168 Hours

Oct, 28 2020
3 Minutes

I started tracking my time in 15 minute intervals.

Previously, I had skimmed through a book by Laura Vanderkam called "Off the Clock" which recommended this practice, and like I do with all good advice, I took it to heart and promptly forgot about it.

Until last week, when the same mortal fears which drove me to pick up "Off the Clock" in the first place guided me back. And this time, more resolute, and perhaps less intimidated after previous exposure to the idea, I'm happy to say I succeeded in tracking my first week - or 24 x 7 = 168 hours.

The benefits

If time tracking sounds unbearable to you, know that I first thought it was pretty terrible too. Tracking your time is something the boss man would make you do, why would you do it to yourself? Why inflict beauracracy on your own life?

Well, because there are benefits. After one week, this is what I'm seeing:

  • I'm suddenly aware of idle time - previously, when I've had unallocated blocks of time, I used to fill them with reading whatever algo-recommended Tweets, newsletters, HackerNews posts, etc. That might easily consume an hour of time. Now, if I have unallocated time, I suddenly become very aware that this time will be filled with an entry in my time tracker that says "Random Internet", which makes me focus.
  • Things can wait - now that I'm thinking about things in terms of getting them done in a given week, there's less urgency to do things now. I want to end the week having spent 7 hours reading about MakerDAO. There's no reason to read it all tonight and blow past my ideal bedtime
  • I have something to optimize - equipped with an exhaustive list of how I've spent my week, I've begun brainstorming how I can spend my time better. I can see where I waste time (I spent half an hour getting upset at Uber Eats last week, which resulted in no refund and lots of frustration) and adjust
  • Tracking encourages intention - This goes hand in hand with optimization, but once you see how you're spending your time, you start asking "how can I spend this better?". Not necessarily in terms of how can I get more out of it, but simply, "did I have a week well spent?".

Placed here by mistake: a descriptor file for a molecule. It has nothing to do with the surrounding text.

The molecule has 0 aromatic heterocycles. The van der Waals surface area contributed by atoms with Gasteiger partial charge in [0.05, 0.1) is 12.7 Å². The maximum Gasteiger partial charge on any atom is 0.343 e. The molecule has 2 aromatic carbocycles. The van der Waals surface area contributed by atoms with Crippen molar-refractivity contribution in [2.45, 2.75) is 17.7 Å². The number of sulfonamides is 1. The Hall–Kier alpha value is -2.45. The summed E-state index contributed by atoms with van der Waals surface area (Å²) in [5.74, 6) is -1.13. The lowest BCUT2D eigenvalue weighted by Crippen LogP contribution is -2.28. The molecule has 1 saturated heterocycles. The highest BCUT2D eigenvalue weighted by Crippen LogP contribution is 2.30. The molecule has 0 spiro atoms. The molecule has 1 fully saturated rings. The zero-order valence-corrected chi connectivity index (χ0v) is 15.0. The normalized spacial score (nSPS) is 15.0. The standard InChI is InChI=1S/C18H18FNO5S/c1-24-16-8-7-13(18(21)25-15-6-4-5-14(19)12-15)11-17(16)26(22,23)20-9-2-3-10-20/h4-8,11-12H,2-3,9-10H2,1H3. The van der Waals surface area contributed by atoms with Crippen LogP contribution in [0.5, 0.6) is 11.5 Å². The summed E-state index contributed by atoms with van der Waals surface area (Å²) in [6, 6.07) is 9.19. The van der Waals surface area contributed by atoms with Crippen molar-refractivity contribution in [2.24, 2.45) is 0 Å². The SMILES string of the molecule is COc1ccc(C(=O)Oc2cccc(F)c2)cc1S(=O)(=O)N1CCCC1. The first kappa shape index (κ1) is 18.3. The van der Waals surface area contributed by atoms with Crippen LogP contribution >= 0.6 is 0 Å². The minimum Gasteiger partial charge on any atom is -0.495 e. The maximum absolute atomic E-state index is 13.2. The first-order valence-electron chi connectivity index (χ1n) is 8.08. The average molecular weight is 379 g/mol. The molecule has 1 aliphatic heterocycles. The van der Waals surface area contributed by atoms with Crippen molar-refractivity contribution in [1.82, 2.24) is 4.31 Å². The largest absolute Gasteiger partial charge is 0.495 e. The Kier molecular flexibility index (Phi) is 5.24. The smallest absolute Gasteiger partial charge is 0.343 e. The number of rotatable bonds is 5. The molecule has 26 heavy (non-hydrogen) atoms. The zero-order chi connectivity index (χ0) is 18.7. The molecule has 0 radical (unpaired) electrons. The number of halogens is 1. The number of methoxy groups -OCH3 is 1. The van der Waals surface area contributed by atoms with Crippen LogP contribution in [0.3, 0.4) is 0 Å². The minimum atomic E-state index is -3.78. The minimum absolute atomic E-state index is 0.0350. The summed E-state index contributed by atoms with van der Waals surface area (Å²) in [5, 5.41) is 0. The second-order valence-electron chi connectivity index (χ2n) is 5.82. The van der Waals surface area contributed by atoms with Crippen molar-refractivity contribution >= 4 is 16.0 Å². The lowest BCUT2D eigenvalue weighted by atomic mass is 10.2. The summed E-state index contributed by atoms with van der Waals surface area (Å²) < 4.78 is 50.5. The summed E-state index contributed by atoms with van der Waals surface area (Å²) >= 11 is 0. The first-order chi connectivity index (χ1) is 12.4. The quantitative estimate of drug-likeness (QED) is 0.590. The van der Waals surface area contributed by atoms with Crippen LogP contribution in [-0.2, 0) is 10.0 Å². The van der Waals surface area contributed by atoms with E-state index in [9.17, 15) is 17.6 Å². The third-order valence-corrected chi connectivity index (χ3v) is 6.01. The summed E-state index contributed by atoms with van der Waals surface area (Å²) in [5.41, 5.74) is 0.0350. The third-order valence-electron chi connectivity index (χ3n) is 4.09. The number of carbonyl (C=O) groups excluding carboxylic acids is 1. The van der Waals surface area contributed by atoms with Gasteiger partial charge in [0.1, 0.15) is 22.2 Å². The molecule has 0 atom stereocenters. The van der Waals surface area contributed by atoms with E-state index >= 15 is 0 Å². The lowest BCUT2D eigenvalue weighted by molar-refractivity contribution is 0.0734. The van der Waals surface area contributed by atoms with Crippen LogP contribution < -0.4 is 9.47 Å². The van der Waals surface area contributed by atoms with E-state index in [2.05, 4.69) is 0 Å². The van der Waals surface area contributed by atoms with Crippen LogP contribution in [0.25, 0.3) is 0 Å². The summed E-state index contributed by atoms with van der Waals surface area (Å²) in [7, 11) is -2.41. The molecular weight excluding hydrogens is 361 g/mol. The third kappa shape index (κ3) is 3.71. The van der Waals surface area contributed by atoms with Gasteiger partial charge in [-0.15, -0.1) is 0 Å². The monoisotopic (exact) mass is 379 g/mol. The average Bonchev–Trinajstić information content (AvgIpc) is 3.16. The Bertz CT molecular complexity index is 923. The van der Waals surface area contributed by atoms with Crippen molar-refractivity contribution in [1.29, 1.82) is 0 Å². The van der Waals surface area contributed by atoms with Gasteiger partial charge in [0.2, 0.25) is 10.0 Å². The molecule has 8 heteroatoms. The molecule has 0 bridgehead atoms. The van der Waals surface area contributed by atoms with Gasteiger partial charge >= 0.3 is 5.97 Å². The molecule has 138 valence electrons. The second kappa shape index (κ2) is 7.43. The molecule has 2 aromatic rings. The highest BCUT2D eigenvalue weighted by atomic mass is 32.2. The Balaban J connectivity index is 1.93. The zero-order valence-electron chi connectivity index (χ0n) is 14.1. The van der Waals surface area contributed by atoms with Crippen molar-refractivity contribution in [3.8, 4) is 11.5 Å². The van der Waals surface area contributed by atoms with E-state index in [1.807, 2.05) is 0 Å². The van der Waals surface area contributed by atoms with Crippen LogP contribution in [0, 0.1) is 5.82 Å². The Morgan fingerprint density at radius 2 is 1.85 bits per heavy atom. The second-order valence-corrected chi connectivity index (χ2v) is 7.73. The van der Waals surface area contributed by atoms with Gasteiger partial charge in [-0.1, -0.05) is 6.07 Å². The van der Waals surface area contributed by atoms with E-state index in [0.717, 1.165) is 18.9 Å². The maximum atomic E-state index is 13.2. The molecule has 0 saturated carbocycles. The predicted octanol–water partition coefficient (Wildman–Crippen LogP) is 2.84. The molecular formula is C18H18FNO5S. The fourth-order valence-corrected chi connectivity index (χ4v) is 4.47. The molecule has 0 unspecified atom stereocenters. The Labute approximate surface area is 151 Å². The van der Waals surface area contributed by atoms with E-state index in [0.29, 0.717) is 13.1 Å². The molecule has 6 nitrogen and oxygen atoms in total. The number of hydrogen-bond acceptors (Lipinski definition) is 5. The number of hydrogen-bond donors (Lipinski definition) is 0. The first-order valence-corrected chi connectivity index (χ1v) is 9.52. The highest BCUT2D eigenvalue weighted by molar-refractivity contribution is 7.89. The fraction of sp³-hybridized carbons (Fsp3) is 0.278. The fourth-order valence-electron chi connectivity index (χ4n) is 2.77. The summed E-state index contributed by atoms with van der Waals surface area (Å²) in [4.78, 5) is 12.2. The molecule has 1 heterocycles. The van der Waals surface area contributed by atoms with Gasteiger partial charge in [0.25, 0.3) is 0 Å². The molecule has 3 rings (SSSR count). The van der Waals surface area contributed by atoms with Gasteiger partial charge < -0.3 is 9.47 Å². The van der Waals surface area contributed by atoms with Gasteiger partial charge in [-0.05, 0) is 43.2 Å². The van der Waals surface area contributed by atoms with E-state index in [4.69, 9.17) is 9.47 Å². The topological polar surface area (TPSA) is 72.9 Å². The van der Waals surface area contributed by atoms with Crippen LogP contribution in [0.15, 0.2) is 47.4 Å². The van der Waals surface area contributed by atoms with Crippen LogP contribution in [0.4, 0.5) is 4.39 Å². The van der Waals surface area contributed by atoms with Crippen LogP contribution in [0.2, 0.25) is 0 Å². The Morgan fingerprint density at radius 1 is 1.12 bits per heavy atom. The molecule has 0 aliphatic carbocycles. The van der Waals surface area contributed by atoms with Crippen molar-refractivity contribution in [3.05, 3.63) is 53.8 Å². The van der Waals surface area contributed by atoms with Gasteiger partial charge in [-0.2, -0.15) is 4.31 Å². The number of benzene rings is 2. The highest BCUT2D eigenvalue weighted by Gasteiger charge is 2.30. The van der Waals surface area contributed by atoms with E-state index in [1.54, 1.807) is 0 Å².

So to recap - I'm more present with how I spend my idle item, I'm less likely to jump on a task (so long as it gets done in the week), I can optimize the micro, and strategize the macro.

All of these were previously goals I wanted, but adopting this practice has given me a way to tackle them all.

The Practice

For time tracking, I use a copy of Laura Vanderkam's 168 hour worksheet (link to her Google Sheets template). I've added some conditional formatting so there's some color and personalization (which increases my sense of investment in this worksheet):

Added some color

When I'm at my computer, I make entries about once an hour:

What the entries look like

When I leave my computer, I'll come back in 2-3 hours and try my best to fill in what I did for that chunk of time.

Sometimes a 15 minute block will contain multiple items. Vanderkam mentions that she often records all of them, separated by commas. I don't - some items simply get lost in the sands of time.

Sometimes, I can't remember what I did and I'll simply write "???".

Some tasks also don't like up perfectly with the 15 minute increments (although I find myself intentionally lining up tasks so they wrap up in 15 minutes).

It's not perfect, but that's not the point. Just having rough record of my time is sufficiently useful for me to get all the benefits I outlined above.

And forcing myself to make entries (with a lot of copy paste), just makes me so much more aware of how this entry stacks up against the greater "portfolio of investments" I'm making this week.


Over the coming weeks, I'm sure I'll learn much more about this practice - for example, if it's valuable to do for more than just a few weeks.

But for now, I wanted to write about it and encourage everyone to consider it. The benefits are plentiful, the implementation is straightforward - and all I think you need is a push.

So check out Laura Vanderkam's time tracking templates (15 min blocks or 30 min blocks), make a copy, change the colors and get tracking!